Supervisor Discussing You With Coworker

Question:

Have your rights been violated when a supervisor tells a coworker about a meeting you had with personnel? The coworker has nothing to do with the meeting that had taken place a week ago. The supervisor told the coworker that I could possibly lose my job. The Supervisor did not talk to me. Please help me.

Signed,

Right/Wrong?


Answer:

Dear Right/Wrong?:

Underlying your question about rights is a more basic concern. You and your supervisor fail to communicate! Communication at its best is not talking about someone. It is not talking at someone. It is talking with someone. Your question to us suggests that you want to get back at your supervisor and that, if in fact she/he did gossip to your coworker about your meeting with personnel, you think she/he did not respect you enough to stay mum about that. Depending on what your policy book says about this matter and what is the ethical code and practice of your personnel department, your rights might have been violated. To the best of my knowledge, however unwise and unethical it is to gossip about someone seeing personnel and possibly losing her/his job, this is not a legal matter. I would not further involve your coworker by telling your boss or personnel that he/she said the supervisor disclosed that you met with personnel and said you possibly could lose your job. Nor would I assume that your supervisor did so maliciously. She/he may have, but also that gossip might not have been meant to hurt you.

You had best put behind you the anger you feel over your rights being violated and work on whatever it is that brought you to personnel and also on your relationship with your supervisor. One way to do that is to have a time-out meeting with your supervisor and to frankly do what is reasonable to resolve it. Rather than accuse your supervisor of gossiping about your meeting with personnel and telling a coworker of you possibly losing your job, such a meeting should focus on the “facts” and/or perception that provoked the meeting. If you are the cause of some mistake or intentional wrong, sincerely apologize and pledge to earn your place back to good standing. If it is not your fault or some misunderstanding, learn what it has brought you to this situation. See this as a problem-solving opportunity. Suppressed anger at your supervisor will not help developed a healthy boss-bossed working relationship.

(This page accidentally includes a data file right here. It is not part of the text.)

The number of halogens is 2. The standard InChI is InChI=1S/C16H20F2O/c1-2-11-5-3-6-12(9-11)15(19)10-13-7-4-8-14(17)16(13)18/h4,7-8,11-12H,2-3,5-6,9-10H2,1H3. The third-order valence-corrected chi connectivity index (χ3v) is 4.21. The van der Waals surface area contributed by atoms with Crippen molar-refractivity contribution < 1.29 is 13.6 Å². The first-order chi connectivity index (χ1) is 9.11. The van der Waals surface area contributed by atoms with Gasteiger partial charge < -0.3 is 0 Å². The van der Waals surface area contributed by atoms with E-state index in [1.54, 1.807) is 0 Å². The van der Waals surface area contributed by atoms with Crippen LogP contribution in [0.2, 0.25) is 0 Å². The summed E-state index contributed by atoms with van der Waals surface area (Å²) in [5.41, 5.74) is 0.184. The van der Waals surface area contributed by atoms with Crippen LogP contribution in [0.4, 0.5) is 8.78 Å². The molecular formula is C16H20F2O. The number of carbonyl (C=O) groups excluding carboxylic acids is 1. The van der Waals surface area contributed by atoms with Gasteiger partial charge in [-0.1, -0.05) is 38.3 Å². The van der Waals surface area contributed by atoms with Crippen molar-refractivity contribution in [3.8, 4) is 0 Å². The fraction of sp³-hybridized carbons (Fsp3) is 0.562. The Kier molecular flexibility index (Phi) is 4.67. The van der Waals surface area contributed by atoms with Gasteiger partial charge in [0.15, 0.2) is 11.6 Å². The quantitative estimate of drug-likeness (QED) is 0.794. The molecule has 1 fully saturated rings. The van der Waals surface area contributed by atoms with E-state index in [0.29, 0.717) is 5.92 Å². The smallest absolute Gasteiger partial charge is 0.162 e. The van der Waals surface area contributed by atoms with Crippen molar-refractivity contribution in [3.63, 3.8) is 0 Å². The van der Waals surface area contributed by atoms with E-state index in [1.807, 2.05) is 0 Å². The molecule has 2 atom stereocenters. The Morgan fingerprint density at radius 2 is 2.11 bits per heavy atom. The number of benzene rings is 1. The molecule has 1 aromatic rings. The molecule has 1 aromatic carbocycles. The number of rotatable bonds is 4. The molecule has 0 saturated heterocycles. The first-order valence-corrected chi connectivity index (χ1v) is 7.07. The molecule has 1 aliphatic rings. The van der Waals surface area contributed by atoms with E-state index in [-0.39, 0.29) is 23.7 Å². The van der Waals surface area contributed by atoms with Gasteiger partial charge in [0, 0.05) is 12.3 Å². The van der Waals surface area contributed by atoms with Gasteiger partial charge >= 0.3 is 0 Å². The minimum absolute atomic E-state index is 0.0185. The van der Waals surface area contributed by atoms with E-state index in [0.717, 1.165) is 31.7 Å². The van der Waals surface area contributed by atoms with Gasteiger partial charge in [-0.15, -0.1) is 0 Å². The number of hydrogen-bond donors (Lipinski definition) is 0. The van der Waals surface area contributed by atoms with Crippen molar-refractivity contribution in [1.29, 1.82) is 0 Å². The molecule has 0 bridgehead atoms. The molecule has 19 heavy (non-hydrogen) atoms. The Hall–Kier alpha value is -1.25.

What might? Have you looked in the mirror and faced how your supervisor sees you? Have you walked in his/her shoes? Have you performed your job as you would if you were boss? Have you made suggestions about how to cut wasted supplies, time, and money? Have you thought of your job as more than a paycheck? Perhaps to these questions you can answer, “Yes, I have and I’ve done more than my job required.” Whatever your answer, if indeed you want to be wanted, now probably is the time to confront where you stand and to learn if you can come to a positive working relationship.

Do these thoughts make sense to you? If not, I hope they will spur you to find others that will. Work is hard enough without personnel matters getting in the way. Can you see this whole matter as a learning situation? Can you determine from this day forward that you will be a problem solver? Can you find in my signature statement any meaning that applies to you? Working together with hands, head, and heart takes and makes big WEGOS.

William Gorden